Economy materials and environmental impact

In addition to the above benefits, 3D printing saves materials producers, which is especially important for sustainable development. Today, factories start production from a block of metal or other raw materials, and then cut it: processed by a lathe, file, drill or otherwise to form final product. On the contrary, 3D printing is additive activity that takes such a quantity of material from which consists of a finished product. Therefore, we get significant savings raw materials, if you make things using this technology.

In addition, 3D printing products may have an internal structure, optimized for the consumption of a minimum amount of materials. To for example, plastic or metal parts printed on printers, can be manufactured with internal cavities or open lattice, which is almost impossible to achieve using most traditional technologies. Again, this leads to material savings, as well as the creation of lighter parts, which, for example, will reduce the fuel consumption of aircraft and other Vehicle.

3D printing could be the cornerstone of the future transition to local digital production (LDM Local digital manufacturing). Today most of the production carried out at factories remote from their customers. How As a result, huge quantities are spent on storage and transportation. oil and other resources. Given the reduction in natural resources resources and measures to combat climate change during one to two decades, such methods of transportation and storage can be unfeasible or culturally unacceptable. In this way, environmental protection can be a force that stimulates mass the introduction of 3D printing to facilitate the manufacture of goods on local productions.

Difficulties can be overcome!

Like any new technology, 3D printing can have both negative as well as positive consequences. For example, there are concerns that its further development will reduce jobs. And it's quite probably for some professions. Especially for those who manufactures prototypes, molds and tools by traditional methods.

It is possible that employment in countries that prepare products for export, will decrease as the development local production technology. In his address on the situation countries in 2013, President Obama noted 3D printing as a technology capable of revolutionizing everything we do, and so way to bring jobs from Asia back to the US. Others In other words, the global economic impact of 3D printing were recognized at the government level as one of the largest economies of the world.

It is clear that 3D printing will help create new working places. It will be a long time before we can print finished products on a 3D printer without the help of a qualified specialist. As technology spreads, new vacancies, and such employment will be evenly distributed across region, which is not typical of the industrial revolutions of the past.

Some industries may also benefit from the distribution 3D printing. Last but not least, the logistics sector is already aware of these possibilities. For example, in July 2014, in a publication 9U.S. Postal Service 0044 noted that the service operator could benefit enormously from the spread of 3D printing across due to the expected increase in deliveries of small parcels. In particular, it was predicted that the technology could lead to an increase local parcel service revenue of $486 million in year. The forecast was based on the assumption that most goods printed on a 3D printer will be produced in local offices service, from where they will need to be delivered to people's homes.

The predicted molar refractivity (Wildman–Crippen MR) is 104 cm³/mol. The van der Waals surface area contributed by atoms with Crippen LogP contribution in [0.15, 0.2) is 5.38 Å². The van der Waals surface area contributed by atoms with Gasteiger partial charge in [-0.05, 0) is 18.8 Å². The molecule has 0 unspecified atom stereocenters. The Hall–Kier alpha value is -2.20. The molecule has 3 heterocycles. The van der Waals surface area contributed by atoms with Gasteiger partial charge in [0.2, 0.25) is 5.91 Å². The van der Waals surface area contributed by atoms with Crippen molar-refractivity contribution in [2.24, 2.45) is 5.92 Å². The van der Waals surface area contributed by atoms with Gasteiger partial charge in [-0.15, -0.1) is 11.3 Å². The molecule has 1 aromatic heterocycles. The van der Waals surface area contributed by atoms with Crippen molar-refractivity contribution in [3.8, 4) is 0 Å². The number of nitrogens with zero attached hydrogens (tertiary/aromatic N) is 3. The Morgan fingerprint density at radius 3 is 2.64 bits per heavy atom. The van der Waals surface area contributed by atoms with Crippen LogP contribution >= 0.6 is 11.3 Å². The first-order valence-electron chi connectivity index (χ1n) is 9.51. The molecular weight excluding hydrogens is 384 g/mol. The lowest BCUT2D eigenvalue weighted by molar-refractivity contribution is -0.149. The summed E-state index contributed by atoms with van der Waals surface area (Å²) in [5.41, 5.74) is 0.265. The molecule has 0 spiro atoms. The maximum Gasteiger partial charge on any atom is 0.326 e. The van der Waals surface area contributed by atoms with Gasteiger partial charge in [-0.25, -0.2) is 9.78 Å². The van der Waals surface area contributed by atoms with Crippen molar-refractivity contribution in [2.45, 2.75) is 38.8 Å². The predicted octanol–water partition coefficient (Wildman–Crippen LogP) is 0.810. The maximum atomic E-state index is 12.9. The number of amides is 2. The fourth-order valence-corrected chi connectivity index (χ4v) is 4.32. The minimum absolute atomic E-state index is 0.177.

In addition to the impact on employment, there are two other problems: intellectual property infringement and use 3D printing for criminal purposes. You can already use household equipment for scanning an object, such as a model of Mickey Mouse, and then printing its plastic copy. Like the influence that mp3 music and the internet have had an impact on the music industry, 3D printing may affect intellectual property rights property.

Even more disturbing, it is already possible to print firearms on a 3D printer. Currently, a personal 3D printer for 230 dollars is able to produce only disposable plastic pistol. But when it becomes available to print from metal, we will have serious problems.

The latest 3D printing and fabrication minefield personal belongings, it's health and safety. Today almost everything the products we buy meet certain standards and are tested. At the same time, manufacturers are responsible for any accident or injury that may occur as a result of their failure or malfunction. But who will be responsible if, for example, a child downloads a free toy from the site, print it out and give it to the younger one, who swallow a broken piece of it and suffocate? Will there be guilt lie on the person who developed the object; website through which was published, 3D printer manufacturer, consumable supplier materials or on the parent that allowed it? Now there is no answer to this question. And pretty soon, we won't be able to ignore.

A pioneering world

A 3D printing revolution like any other technology revolution is the product of action, energy and vision of those people who brave enough to make it happen. For the last few year s I have been fortunate to interview many of the pioneers of 3D printing. And because my goal is to capture your imagination, not focus on details and technical details, so I asked them a fundamental question: Why did you choose this particular technology?

One of the first people I spoke to was Anssi Mustonen Head of a Finnish 3D printing company and design AMD-TEC . According to Anssi, 3D printing allows you to provide customers with a quality level service:

We live in a hectic world, but thanks to this technology can provide customers with quality services. What about prototypes: I don't have time to program and send orders to external suppliers for details. 3D printing is not the only way to manufacture, but it is faster when creating complex shapes and configurations than traditional methods.

Konstantin Ivanov , co-founder and CEO director 3DPrintus.ru told me how technology allows you to offer new types of products and services: